The media and political criticism of President Trump for his handling of the crisis with Saudi Arabia is growing louder.
And I understand why his approach — slow it down, wait and see, we do a lot of business with the Saudis — is upsetting those who are outraged about the apparently gruesome murder of Washington Post contributor Jamal Khashoggi.
But the larger picture is that a whole lot of important people in this country have gotten cozy with the Saudis, despite their horrendous record on human rights and the treatment of women.
From Washington to Los Angeles, they have engaged in the typical rationalizations for representing a sleazy regime, as long as the oil money kept the coffers full.
And now, with the kingdom unable to explain why Khashoggi walked into the Saudi consulate in Istanbul and never walked out, many of them are embarrassed.
The giant Hollywood firm Endeavor is giving the Saudis back a $400 million investment, according to the Hollywood Reporter.
The CEO, Ari Emanuel, brother of Rahm, made the decision to return the dough, provided by a Saudi investment fund overseen by Mohammed bin Salman, the crown prince who is suspected of either approving or acquiescing in the hit squad dispatched to deal with Khashoggi.
But Emanuel did this under pressure from high-profile clients of the company's WME agency, which represents such journalists as Ronan Farrow, Mika Brzezinski, Chris Matthews, and Scott Pelley. "Had Endeavor kept the money," the story says, "it likely would have led to departures."
The company declined to comment, but Farrow tweeted: "This was absolutely the right thing to do and I'm glad Ari Emanuel addressed it quickly."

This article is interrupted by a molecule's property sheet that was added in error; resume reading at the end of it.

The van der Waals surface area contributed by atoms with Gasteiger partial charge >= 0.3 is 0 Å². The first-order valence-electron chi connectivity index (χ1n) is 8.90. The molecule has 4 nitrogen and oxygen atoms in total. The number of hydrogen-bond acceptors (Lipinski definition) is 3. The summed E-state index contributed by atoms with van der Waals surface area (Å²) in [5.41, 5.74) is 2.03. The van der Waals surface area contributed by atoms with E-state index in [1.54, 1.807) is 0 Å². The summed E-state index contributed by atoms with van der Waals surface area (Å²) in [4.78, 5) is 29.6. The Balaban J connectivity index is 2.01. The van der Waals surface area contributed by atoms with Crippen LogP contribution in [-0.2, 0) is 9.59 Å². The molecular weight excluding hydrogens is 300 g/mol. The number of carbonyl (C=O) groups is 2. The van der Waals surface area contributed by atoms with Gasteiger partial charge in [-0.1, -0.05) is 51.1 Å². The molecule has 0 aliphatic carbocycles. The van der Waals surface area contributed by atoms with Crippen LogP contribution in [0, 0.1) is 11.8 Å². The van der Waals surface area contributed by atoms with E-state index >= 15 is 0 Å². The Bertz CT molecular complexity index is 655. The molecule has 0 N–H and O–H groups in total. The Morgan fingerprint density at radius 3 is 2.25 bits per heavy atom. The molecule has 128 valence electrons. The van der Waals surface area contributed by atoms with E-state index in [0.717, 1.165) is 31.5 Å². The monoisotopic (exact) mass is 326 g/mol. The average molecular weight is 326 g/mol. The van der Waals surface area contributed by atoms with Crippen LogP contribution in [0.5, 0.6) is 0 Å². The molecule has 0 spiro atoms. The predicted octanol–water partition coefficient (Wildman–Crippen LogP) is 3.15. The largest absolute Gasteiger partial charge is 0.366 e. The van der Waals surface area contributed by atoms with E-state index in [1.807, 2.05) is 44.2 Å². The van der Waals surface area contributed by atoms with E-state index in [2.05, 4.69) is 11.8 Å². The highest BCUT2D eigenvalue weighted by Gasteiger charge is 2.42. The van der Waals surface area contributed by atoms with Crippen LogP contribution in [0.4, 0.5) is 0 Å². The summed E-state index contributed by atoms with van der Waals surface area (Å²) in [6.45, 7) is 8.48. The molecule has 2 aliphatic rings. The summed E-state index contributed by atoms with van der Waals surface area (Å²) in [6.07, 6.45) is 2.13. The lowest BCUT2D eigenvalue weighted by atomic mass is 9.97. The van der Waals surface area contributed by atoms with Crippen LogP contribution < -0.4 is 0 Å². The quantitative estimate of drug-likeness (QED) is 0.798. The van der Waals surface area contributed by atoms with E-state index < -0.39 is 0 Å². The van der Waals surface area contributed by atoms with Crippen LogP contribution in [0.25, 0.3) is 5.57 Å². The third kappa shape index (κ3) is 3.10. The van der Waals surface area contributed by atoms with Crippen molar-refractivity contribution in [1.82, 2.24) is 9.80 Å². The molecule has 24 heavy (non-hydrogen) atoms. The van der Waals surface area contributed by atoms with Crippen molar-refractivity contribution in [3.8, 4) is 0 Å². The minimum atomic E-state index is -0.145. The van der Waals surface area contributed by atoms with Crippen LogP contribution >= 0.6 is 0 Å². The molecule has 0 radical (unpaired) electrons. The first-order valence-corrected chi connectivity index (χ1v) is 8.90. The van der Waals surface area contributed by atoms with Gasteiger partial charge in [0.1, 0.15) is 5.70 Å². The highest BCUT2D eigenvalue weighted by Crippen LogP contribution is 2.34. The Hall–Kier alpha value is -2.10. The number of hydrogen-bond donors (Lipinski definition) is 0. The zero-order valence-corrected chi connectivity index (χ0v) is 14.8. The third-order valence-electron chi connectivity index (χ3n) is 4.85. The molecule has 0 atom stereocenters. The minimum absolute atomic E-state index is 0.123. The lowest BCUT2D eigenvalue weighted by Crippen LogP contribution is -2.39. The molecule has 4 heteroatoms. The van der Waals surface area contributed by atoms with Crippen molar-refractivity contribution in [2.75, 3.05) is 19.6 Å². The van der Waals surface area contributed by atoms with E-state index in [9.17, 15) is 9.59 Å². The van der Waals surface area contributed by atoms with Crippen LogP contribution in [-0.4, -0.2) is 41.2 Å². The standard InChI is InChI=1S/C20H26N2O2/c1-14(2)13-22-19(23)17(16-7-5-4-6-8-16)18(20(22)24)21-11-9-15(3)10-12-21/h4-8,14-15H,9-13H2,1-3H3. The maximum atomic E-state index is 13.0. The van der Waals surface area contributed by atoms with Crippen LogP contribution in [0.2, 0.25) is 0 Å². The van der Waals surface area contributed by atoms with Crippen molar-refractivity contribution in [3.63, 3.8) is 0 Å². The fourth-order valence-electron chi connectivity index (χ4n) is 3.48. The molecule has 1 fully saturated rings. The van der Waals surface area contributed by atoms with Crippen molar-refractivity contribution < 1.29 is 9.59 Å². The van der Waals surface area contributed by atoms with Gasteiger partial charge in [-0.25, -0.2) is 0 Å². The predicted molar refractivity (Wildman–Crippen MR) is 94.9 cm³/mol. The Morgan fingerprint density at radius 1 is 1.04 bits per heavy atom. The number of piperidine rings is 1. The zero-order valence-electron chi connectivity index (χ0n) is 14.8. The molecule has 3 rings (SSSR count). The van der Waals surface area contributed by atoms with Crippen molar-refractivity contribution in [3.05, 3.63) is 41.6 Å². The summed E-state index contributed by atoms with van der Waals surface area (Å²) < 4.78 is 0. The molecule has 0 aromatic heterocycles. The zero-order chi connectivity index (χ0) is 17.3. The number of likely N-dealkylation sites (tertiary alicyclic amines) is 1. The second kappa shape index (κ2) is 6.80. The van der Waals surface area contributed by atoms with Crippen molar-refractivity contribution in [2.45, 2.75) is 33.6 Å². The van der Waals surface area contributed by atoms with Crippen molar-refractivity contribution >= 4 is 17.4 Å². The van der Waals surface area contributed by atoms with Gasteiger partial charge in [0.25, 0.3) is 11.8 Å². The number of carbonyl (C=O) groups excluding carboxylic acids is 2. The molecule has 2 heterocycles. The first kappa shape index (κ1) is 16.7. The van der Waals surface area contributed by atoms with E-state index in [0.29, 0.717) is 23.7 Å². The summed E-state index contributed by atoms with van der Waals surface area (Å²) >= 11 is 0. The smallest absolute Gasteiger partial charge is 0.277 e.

Other Hollywood outfits still doing business with the Saudis include AMC, Imax and World Wrestling Entertainment, which either had no comment or say they're "monitoring the situation" — corporate-speak for doing nothing unless the pressure gets to be too great.
The administration made headlines when it pulled Treasury Secretary Steve Mnuchin from next week's big-deal Saudi investment conference. But under this harsh spotlight, lots of major media organizations are bailing as well. These include the owner of the L.A. Times, the CEO of Viacom and CNBC anchor Andrew Ross Sorkin.
What's more, CNN, CNBC, the New York Times, Bloomberg and Financial Ties have all withdrawn as sponsors of the conference. Those kinds of partnerships are what has lent the Saudi regime a sheen of respectability over the years.
And then there are the Beltway lobbyists.
Three major firms — the Glover Park Group, the Harbour Group and the BGR Group — have ended agreements they had to represent the kingdom. Those contracts were worth a combined $3.7 million.
But the Saudis, who spend $6 million a year on lobbying and promotion, still have deals with the likes of the blue-chip firm of Gibson, Dunn & Crutcher and the McKeon Group, headed by former House Armed Services Chairman Buck McKeon.
The Washington Post yesterday devoted its entire op-ed page to Khashoggi's final column. In recalling that a Saudi friend has been jailed for five years for "supposed comments contrary to the Saudi establishment," Khashoggi wrote that "Arab governments have been given free rein to continue silencing the media at an increasing rate."
Those are chilling words. And the question for the president, the media companies, the lobbyists and others who deal with Saudi Arabia is whether much will change once the Khashoggi controversy inevitably fades.